A river flowed out of Eden to water the garden, and there it divided and became four rivers. The name of the first is the Pishon. It is the one that flowed around the whole land of Havilah, where there is gold. And the gold of that land is good; bdellium and onyx stone are there. The name of the second river is the Gihon. It is the one that flowed around the whole land of Cush. And the name of the third river is the Tigris, which flows east of Assyria. And the fourth river is the Euphrates. –Genesis 2:10-14 ESV
The opening chapters of Genesis are laden with rich imagery that would be echoed throughout Israel’s story, from the calling of Abraham (Gen. 12:1) to the proclamation of Cyrus (2 Chron. 36:22–23). Like Adam, Abraham was ‘formed’, as it were, from the dust and brought into a land that was watered “like the garden of the Lord” (Gen. 13:10). Being granted dominion over the all the land by the God of Israel (Gen. 1:28), Cyrus of Persia would commission the Jewish people to go up and rebuild God’s temple in Jerusalem. In this fashion, the ‘Primeval History’ functions not merely as part of the ongoing narrative, but as a prologue to history (Van Seters, 1992) and a commentary on its very nature. Whatever we conclude about the historicity of these early chapters, we cannot escape their profoundly metaphorical usage in the Hebrew and Christian bibles.
Only several verses into the second creation narrative, however, the imaginative world of Genesis 1–3 is interrupted by a concrete reference to several known geographical features of the ancient Near East. Was this an attempt by the author to identify Eden’s original location? Did the garden really exist? In a treasure hunt lasting more than two millennia, biblical commentators have pursued Eden as others sought Atlantis, both in theory and in practice (Albright, 1922). We are all familiar with the mighty Tigris and Euphrates of Mesopotamia (which means ‘between the rivers’), as were the ancient Israelites. The search for Eden has proven difficult, however, due to uncertainty in identifying the first two rivers: the Pishon and the Gihon.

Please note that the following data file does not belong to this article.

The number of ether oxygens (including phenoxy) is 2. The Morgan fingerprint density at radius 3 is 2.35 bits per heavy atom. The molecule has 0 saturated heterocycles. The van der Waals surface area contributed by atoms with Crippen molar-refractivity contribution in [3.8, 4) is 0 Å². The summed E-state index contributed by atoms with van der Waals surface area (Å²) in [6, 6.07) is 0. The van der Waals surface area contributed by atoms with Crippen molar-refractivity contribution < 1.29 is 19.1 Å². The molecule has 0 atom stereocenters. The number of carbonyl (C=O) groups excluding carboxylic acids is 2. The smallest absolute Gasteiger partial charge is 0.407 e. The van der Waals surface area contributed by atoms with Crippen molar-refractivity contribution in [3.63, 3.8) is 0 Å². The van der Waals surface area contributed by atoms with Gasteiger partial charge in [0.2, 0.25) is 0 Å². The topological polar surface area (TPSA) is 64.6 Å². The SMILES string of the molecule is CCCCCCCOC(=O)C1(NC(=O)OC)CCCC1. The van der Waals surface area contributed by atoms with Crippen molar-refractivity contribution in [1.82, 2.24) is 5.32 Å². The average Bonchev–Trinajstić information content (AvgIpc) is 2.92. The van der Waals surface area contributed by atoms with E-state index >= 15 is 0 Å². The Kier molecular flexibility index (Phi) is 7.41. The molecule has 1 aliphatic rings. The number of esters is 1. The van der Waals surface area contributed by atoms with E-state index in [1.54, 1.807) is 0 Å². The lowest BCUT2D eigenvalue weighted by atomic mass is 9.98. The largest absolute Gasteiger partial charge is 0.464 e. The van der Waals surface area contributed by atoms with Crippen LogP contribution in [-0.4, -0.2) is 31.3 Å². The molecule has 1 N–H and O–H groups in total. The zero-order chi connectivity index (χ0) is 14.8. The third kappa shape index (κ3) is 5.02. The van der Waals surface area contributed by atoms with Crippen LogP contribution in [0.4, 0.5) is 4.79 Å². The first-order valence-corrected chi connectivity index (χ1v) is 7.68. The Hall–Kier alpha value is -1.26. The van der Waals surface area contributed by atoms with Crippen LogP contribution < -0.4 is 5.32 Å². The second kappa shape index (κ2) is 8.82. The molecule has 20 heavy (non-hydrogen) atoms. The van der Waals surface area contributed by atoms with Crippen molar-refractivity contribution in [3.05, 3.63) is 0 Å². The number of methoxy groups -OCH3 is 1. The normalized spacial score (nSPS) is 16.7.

Several clues indicate that the Pishon and Gihon were located in Egypt or Arabia. The name Havilah, where the Pishon river is said to flow, means “sandy land” (Sarna, 1991). To an ancient Israelite audience, the explicit reference to an abundance of gold and precious stones evokes images of the Egyptian royalty from which they were birthed (Exod. 12:35–36). This association also fits with the reference to “Cush”, identified later in Genesis as one ancestor of the Egyptians, hence Josephus believed the Gihon to be the famous Nile river. But whether we side with Josephus or with other commentators, who placed the rivers in southern Arabia or central Asia (north of the Ararat mountains), we are met by a basic challenge from geography. In his commentary on Genesis, John Calvin explains:
Moses says that one river flowed to water the garden, which afterwards would divide itself into four heads. It is sufficiently agreed among all, that two of these heads are the Eurphrates and the Tigris; for no one disputes that Hiddekel is the Tigris. But there is a great controversy respecting the other two. Many think, that Pishon and Gihon are the Ganges and the Nile; the error, however, of these men is abundantly refuted by the distance of the positions of these rivers.
The respective watersheds of the Tigris/Euphrates and Nile rivers are separated by hundreds of miles, and these rivers are fed by completely different mountain ranges. Even allowing the most generously odd behavior of the rivers over time, we could never pretend that all were once connected, as Genesis 2 seems to imply. Calvin continues: